Two Questions - Geneva College, a Christian College in Pennsylvania (PA)
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October 8, 2015

Two Questions

A week after moving here, I signed up at the Y in New Brighton, so I could swim. The woman behind the counter said, “Are you the new President of Geneva?” Next morning in the pool the young man in the next lane said, “Are you Bill Edgar?” “Yes.” “I guess I’m known here,” I thought.

Second day I was here, I drove through Beaver Falls at 8 p.m., and the whole string of lights turned red! When they turned green, I stepped hard on the gas and said, “I wonder how fast you’d have to go to…?” From the back seat, Daniel (class of 2013) said, “Dad, don’t!” I glanced at my wife—and didn’t. So my first week here, I faced a new temptation and discovered I was known. That’s my talk today, temptation and being known.

You’ll notice that in the stories I just told, questions turned up. “Are you…?” and “I wonder how fast?” The history of the human race begins with two questions. Each question is four words long. One promises freedom, but brings sorrow. The other unsettles us, but brings healing. Satan asks the first question. God asks the second.

Satan first! “Now the serpent was more cunning than any beast of the field which the LORD God had made. And he said to the woman, ‘Yea, hath God said?’ (Genesis 3:1).” That old King James translation, “Yea, hath God said?” gets the feel of Satan’s question exactly right. It insinuates in an oily pretend friendly fashion that God is unreasonable, unfair, and is against the woman’s natural freedom. While pretending to quote God, Satan, who can look like an angel of light, lied. “Yea, hath God said, ‘Ye shall not eat of every tree of the garden?’” The woman replied with her own slight misquotation, saying they could eat from all of the trees of the garden, except one, which they weren’t to eat from or touch, or they would die. The “or touch” addition hints she was ready to consider the idea that God was unreasonable.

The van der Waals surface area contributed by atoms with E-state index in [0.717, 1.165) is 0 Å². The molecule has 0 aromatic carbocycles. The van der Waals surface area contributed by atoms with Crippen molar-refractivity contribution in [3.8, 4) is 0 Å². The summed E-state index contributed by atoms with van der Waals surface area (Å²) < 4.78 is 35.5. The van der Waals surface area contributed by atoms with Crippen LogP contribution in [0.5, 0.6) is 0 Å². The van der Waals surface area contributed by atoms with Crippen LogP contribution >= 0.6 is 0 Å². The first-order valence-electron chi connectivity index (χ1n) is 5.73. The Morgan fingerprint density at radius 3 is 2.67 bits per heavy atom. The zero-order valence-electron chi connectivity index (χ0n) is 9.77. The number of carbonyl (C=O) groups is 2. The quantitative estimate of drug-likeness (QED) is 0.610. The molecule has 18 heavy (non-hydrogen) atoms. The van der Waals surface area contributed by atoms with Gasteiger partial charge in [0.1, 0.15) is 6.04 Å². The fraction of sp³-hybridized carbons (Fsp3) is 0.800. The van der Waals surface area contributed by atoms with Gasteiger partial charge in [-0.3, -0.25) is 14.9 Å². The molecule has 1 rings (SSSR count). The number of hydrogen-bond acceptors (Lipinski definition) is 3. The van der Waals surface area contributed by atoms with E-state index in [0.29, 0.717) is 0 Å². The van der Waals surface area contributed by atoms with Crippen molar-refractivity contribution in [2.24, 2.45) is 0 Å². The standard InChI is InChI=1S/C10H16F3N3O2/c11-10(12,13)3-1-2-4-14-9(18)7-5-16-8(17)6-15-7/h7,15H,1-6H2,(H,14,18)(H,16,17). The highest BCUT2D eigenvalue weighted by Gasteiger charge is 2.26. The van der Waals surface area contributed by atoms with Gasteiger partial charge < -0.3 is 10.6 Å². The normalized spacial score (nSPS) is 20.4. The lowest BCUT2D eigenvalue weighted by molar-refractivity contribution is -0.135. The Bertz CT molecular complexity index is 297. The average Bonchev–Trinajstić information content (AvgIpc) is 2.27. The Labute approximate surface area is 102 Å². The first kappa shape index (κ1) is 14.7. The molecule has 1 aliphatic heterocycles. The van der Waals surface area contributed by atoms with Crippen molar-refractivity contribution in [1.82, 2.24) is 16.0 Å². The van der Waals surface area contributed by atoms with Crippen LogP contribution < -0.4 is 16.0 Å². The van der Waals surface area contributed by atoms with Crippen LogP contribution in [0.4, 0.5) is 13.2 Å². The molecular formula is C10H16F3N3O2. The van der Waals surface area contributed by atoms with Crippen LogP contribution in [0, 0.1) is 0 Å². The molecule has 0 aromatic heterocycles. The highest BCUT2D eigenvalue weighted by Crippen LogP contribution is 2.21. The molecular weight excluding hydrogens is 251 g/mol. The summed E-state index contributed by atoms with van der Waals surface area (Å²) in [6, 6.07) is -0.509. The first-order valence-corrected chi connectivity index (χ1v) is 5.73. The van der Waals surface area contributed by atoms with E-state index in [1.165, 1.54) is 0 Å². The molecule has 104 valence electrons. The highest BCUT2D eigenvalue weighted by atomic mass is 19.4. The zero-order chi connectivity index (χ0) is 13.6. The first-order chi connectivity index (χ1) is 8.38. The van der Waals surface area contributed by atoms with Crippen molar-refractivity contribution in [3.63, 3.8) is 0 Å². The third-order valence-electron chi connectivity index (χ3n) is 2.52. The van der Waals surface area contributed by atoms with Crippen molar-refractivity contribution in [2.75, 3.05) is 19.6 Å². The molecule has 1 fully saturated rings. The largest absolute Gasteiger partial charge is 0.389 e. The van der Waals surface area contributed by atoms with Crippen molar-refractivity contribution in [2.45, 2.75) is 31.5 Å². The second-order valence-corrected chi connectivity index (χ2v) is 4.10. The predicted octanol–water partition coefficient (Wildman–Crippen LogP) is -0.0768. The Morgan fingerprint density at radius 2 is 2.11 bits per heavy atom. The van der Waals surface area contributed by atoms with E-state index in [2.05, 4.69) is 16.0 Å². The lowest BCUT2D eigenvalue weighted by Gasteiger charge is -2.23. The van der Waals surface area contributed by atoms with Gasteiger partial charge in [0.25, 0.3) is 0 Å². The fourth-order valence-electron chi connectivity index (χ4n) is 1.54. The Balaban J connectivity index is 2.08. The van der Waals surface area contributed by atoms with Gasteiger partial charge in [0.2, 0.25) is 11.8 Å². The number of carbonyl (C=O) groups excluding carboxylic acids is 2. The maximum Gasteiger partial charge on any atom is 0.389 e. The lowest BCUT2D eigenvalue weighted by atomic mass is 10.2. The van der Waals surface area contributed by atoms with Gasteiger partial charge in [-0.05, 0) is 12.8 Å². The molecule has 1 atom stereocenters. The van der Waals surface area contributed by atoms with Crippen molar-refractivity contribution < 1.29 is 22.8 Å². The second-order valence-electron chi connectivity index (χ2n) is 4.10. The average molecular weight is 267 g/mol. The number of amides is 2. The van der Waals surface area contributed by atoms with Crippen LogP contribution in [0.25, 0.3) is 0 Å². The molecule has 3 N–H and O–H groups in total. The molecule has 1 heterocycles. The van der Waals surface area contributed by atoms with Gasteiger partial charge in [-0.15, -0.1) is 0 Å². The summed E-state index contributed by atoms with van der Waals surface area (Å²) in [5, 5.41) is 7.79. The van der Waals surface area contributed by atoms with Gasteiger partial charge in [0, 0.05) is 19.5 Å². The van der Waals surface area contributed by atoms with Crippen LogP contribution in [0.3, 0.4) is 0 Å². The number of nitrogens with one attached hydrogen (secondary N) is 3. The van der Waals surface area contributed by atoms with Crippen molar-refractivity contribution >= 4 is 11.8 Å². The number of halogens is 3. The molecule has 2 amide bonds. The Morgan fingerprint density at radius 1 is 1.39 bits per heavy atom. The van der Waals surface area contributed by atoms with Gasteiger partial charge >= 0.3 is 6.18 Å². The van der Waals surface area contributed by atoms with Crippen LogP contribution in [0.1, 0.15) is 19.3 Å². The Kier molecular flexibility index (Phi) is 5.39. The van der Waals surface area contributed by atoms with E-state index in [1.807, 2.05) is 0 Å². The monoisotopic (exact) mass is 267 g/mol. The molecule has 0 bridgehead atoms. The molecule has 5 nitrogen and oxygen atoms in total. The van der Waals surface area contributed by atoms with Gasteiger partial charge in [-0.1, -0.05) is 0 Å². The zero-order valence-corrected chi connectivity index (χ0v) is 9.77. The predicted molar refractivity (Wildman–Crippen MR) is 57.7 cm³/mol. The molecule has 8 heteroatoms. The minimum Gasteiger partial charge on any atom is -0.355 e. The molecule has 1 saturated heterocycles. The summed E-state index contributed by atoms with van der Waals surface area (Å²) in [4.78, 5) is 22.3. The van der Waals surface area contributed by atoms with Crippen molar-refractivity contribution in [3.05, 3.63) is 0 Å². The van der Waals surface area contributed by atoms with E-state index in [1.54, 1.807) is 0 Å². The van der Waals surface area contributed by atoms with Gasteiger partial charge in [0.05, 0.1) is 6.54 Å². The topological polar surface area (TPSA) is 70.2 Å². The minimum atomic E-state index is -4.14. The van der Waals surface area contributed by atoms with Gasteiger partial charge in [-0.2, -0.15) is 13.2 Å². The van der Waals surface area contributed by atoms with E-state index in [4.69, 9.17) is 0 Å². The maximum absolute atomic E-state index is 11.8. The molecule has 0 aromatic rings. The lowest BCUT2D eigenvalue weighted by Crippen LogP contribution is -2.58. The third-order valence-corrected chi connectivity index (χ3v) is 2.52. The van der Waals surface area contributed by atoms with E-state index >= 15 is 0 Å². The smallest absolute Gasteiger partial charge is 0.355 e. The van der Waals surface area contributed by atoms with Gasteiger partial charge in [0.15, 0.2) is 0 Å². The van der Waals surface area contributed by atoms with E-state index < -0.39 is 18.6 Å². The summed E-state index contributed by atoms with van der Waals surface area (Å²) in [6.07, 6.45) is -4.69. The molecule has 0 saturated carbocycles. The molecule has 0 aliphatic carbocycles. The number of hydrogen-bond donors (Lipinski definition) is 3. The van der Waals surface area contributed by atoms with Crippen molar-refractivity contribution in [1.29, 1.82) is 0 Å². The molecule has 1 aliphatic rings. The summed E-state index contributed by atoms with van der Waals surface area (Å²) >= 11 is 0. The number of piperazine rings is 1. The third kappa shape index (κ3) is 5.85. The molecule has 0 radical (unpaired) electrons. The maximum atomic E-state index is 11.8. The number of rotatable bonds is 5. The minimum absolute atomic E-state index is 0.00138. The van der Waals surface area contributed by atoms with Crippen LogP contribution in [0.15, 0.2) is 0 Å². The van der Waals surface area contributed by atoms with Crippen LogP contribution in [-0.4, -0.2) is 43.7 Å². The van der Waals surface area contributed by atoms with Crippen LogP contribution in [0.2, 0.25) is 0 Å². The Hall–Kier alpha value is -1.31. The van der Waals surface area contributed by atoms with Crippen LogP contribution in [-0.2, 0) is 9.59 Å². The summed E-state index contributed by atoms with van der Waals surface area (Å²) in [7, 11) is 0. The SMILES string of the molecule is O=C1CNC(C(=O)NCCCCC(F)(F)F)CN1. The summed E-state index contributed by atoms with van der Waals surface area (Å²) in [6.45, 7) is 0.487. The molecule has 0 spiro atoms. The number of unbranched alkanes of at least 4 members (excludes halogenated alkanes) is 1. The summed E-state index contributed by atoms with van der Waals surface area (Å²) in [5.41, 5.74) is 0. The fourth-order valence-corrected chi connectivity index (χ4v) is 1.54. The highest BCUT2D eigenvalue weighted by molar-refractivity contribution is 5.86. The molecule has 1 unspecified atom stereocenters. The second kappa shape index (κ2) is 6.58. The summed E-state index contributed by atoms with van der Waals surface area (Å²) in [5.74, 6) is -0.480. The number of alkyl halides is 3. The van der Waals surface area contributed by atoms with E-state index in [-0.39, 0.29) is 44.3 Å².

Then Satan came in for the kill: “God lied to you. He wants to deny you freedom and power because He is selfish. You won’t die. Eat, and you’ll be like God, knowing good and evil.” The woman believed her new friend. She ate, gave to her husband with her, and he ate. Then they were afraid and hid from God.

Consider that first question ever asked. You have heard it yourselves, sometimes even quoting God correctly, but with a tone suggesting that God is unreasonable. “Did God really say, ‘You shall love your enemies?’ Really? My enemies?” “Did God really say, ‘In everything give thanks.’” Really? I just lost my job. “Did God really say, ‘No sex outside of marriage?’” Really? And you know when those questions entice us! When a real enemy has really hurt us, when life has turned sour, when our hormones are engaged and we don’t want to exercise restraint, we hear, “Did God really say?” We can’t escape that question -- from friends, from the media, from books, and most dangerously of all, from inside our own heads.

The question subtly—or openly—attacks God, undermining our confidence in His goodness. It sets us up for the kill, when the follow up assertion comes: “God is unfair. You will be happier if you disregard Him. Don’t be afraid of His threats. They won’t come true.” And often the reminder, “Nothing happened last time you ignored His Word,” as we forget that God is patient, giving us time to wise up.

Perhaps you think, “But this is a Christian college. I won’t hear Satan’s voice here.” Wrong! Remember: the man and the woman were in a Garden, meaning that walls surrounded it. Many of you were raised in Christian families. There was a wall around you. You’re at a Christian College. There is a wall around you.